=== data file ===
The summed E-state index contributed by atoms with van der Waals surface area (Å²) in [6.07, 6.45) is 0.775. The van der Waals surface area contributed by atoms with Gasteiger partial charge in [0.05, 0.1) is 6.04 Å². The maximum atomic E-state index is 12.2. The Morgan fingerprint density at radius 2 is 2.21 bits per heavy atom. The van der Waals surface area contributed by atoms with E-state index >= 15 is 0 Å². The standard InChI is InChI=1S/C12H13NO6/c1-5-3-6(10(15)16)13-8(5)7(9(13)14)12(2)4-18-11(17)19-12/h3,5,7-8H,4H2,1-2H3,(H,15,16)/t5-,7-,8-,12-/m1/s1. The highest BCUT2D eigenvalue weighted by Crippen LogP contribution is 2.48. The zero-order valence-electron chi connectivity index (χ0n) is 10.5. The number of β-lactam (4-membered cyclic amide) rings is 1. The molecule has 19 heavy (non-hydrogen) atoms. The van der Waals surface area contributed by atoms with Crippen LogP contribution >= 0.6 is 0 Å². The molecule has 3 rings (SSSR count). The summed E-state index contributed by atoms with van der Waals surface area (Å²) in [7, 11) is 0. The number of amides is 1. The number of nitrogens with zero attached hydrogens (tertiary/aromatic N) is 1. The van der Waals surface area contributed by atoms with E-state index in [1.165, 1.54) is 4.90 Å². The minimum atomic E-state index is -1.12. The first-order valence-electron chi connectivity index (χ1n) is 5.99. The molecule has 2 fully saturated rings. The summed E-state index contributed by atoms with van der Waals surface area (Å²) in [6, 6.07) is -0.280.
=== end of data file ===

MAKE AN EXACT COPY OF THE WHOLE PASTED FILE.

The summed E-state index contributed by atoms with van der Waals surface area (Å²) in [6.07, 6.45) is 0.775. The van der Waals surface area contributed by atoms with Gasteiger partial charge in [0.05, 0.1) is 6.04 Å². The maximum atomic E-state index is 12.2. The Morgan fingerprint density at radius 2 is 2.21 bits per heavy atom. The van der Waals surface area contributed by atoms with E-state index >= 15 is 0 Å². The standard InChI is InChI=1S/C12H13NO6/c1-5-3-6(10(15)16)13-8(5)7(9(13)14)12(2)4-18-11(17)19-12/h3,5,7-8H,4H2,1-2H3,(H,15,16)/t5-,7-,8-,12-/m1/s1. The highest BCUT2D eigenvalue weighted by Crippen LogP contribution is 2.48. The zero-order valence-electron chi connectivity index (χ0n) is 10.5. The number of β-lactam (4-membered cyclic amide) rings is 1. The molecule has 19 heavy (non-hydrogen) atoms. The van der Waals surface area contributed by atoms with Crippen LogP contribution >= 0.6 is 0 Å². The molecule has 3 rings (SSSR count). The summed E-state index contributed by atoms with van der Waals surface area (Å²) in [7, 11) is 0. The number of amides is 1. The number of nitrogens with zero attached hydrogens (tertiary/aromatic N) is 1. The van der Waals surface area contributed by atoms with E-state index in [1.165, 1.54) is 4.90 Å². The minimum atomic E-state index is -1.12. The first-order valence-electron chi connectivity index (χ1n) is 5.99. The molecule has 2 fully saturated rings. The summed E-state index contributed by atoms with van der Waals surface area (Å²) in [6, 6.07) is -0.280.